It’s a mouthful: peroxisome proliferator activated receptor gamma (PPAR-gamma).
Peroxisomes are specialized subunits inside cells that help metabolize various substances, including fatty acids and certain toxins. A blockbuster member of this drug family—Avandia—is a much disputed but immensely lucrative diabetes medicine that may cause heart failure.
(Partial Agonist Ppar Gamma Cocrystal)--------->
PPAR gamma agonists belong to a class of drugs known as thiazolidinediones. Clinical research has pointed toward additional therapeutic applications for thiazolidinediones in the areas of inflammation and cancer. The only approved use for thiazolidinediones is in the treatment of diabetes, but the drug class has also been studied for treatment of polycystic ovary syndrome, psoriasis, autism—and now drug addictions. A PPAR compound will soon undergo testing under the auspices of the Omeros Corporation, with funding from the National Institute on Drug Abuse (NIDA).
Omeros says it has developed a novel drug “for the prevention and treatment of addiction to substances of abuse, such as opioids nicotine and alcohol, as well as other compulsive behaviors, including eating disorders.” Phase 2 clinical studies on opiate addiction by Dr. Sandra D. Comer and associates at the New York State Psychiatric Institute will begin soon, according to an Omeros press release.
Such claims add up to a tall order for any anti-craving drug. In fact, no drug currently exists for the treatment of so wide a spectrum of addictive disorders. Nonetheless, Omeros claims to have demonstrated a previously unknown link between a variant of this family of diabetes medications and addiction.
The heart problems linked to the PPAR marketed as Avandia may be a special case. According to an article by Gardiner Harris in the New York Times, based on government reports obtained by the newspaper: “If every diabetic now taking Avandia were instead given a similar pill named Actos, about 500 heart attacks and 300 cases of heart failure would be averted every month because Avandia can hurt the heart. Avandia, intended to treat Type 2 diabetes, is known as rosiglitazone and was linked to 304 deaths during the third quarter of 2009.” Actos, another thiazolidinedione, has not been linked to any heart trouble.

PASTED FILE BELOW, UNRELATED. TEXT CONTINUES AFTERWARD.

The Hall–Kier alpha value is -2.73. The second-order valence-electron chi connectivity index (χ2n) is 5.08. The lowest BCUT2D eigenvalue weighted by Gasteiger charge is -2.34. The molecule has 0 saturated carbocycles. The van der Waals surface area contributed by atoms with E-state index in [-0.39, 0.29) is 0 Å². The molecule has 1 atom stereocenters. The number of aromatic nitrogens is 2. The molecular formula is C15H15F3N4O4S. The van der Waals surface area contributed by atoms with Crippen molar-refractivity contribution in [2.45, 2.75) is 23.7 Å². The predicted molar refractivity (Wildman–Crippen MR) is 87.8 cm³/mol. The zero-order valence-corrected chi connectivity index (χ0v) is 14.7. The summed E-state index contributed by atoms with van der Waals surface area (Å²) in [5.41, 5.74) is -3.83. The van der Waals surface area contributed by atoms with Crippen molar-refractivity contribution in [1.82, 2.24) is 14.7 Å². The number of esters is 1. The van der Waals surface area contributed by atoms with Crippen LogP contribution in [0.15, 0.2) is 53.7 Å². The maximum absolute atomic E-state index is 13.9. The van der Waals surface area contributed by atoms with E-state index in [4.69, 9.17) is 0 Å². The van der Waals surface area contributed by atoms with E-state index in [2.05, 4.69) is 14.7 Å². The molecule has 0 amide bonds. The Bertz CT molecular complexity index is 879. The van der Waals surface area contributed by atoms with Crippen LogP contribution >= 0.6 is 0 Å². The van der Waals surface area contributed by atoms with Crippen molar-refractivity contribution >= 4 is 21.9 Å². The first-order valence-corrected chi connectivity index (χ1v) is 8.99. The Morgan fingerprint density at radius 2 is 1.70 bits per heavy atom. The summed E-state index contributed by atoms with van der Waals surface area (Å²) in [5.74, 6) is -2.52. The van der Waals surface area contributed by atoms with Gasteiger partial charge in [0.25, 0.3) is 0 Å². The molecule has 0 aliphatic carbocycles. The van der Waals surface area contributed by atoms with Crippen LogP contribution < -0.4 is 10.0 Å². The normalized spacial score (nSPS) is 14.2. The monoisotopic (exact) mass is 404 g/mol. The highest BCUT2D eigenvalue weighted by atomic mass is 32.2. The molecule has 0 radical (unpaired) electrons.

GlaxoSmithKline is disputing the findings. A number of other pharmaceutical houses—AstraZeneca, and Eli Lilly among them—discontinued their first generation PPAR drugs. The derivative marketed as Avandia is not the compound under study by Omeros.
There is little clinical evidence to bolster the PPAR theory. A recent Spanish study suggested the possibility that PPAR gene variants may be associated with higher alcohol consumption in a small sampling of Mediterranean drinkers.
The most comprehensive study may be a 2007 paper in Neuropsychopharmacology by Takehiko and coworkers, demonstrating that PPARs can have an effect on behavioral sensitization to methamphetamine in mice.
Behavioral sensitization is the name for the progressive increase in meth-driven locomotor activity over time. The researchers found that a PPAR variant “plays an inhibitory role in the expression” of sensitization to methamphetamine. The action takes place in the brain’s nucleus accumbens, where repeated hits of meth cause an increase in PPAR expression, according to the researchers: “These results indicate that [an isotope of PPAR] in the reward system is involved in behavioral sensitization to METH.”
What is the mechanism of action? The researchers speculate that upregulation and activation of PPAR in the meth-crazy mice may be due in part to an inflammatory response. PPAR, in theory, exerts anti-inflammatory activity in brain cells. And psychostimulants, according to the researchers, “upregulate the expression of target genes via activation of inflammatory-responsive transcriptional factors.”
Maeda, T., Kiguchi, N., Fukazawa, Y., Yamamoto, A., Ozaki, M., & Kishioka, S. (2006). Peroxisome Proliferator-Activated Receptor Gamma Activation Relieves Expression of Behavioral Sensitization to Methamphetamine in Mice Neuropsychopharmacology, 32 (5), 1133-1140 DOI: 10.1038/sj.npp.1301213